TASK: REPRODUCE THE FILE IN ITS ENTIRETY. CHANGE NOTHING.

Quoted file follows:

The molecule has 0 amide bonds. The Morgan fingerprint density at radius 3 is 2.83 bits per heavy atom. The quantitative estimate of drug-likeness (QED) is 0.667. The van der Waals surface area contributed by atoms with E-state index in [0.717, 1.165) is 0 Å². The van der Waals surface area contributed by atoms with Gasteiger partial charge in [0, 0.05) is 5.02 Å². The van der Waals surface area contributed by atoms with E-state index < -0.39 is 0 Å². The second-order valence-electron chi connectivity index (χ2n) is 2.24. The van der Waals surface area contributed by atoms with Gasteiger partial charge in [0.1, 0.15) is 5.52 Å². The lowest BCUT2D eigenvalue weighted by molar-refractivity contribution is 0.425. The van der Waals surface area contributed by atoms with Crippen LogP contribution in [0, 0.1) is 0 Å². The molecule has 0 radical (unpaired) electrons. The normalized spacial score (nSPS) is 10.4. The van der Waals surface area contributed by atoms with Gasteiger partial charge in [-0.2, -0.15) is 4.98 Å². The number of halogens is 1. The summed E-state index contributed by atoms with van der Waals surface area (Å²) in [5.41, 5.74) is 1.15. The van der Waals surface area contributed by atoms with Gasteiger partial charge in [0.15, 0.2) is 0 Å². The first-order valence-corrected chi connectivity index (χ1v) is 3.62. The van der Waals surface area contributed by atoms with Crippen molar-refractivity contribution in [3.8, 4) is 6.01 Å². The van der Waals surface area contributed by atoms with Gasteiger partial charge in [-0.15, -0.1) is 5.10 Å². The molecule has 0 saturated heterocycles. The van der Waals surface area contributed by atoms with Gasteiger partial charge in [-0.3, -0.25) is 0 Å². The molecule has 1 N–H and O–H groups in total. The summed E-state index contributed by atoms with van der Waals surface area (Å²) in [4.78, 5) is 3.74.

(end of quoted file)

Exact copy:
The molecule has 0 amide bonds. The Morgan fingerprint density at radius 3 is 2.83 bits per heavy atom. The quantitative estimate of drug-likeness (QED) is 0.667. The van der Waals surface area contributed by atoms with E-state index in [0.717, 1.165) is 0 Å². The van der Waals surface area contributed by atoms with Gasteiger partial charge in [0, 0.05) is 5.02 Å². The van der Waals surface area contributed by atoms with E-state index < -0.39 is 0 Å². The second-order valence-electron chi connectivity index (χ2n) is 2.24. The van der Waals surface area contributed by atoms with Gasteiger partial charge in [0.1, 0.15) is 5.52 Å². The lowest BCUT2D eigenvalue weighted by molar-refractivity contribution is 0.425. The van der Waals surface area contributed by atoms with Crippen LogP contribution in [0, 0.1) is 0 Å². The molecule has 0 radical (unpaired) electrons. The normalized spacial score (nSPS) is 10.4. The van der Waals surface area contributed by atoms with Gasteiger partial charge in [-0.2, -0.15) is 4.98 Å². The number of halogens is 1. The summed E-state index contributed by atoms with van der Waals surface area (Å²) in [5.41, 5.74) is 1.15. The van der Waals surface area contributed by atoms with Gasteiger partial charge in [0.15, 0.2) is 0 Å². The first-order valence-corrected chi connectivity index (χ1v) is 3.62. The van der Waals surface area contributed by atoms with Crippen molar-refractivity contribution in [3.8, 4) is 6.01 Å². The van der Waals surface area contributed by atoms with Gasteiger partial charge in [-0.15, -0.1) is 5.10 Å². The molecule has 0 saturated heterocycles. The van der Waals surface area contributed by atoms with Gasteiger partial charge in [-0.3, -0.25) is 0 Å². The molecule has 1 N–H and O–H groups in total. The summed E-state index contributed by atoms with van der Waals surface area (Å²) in [4.78, 5) is 3.74.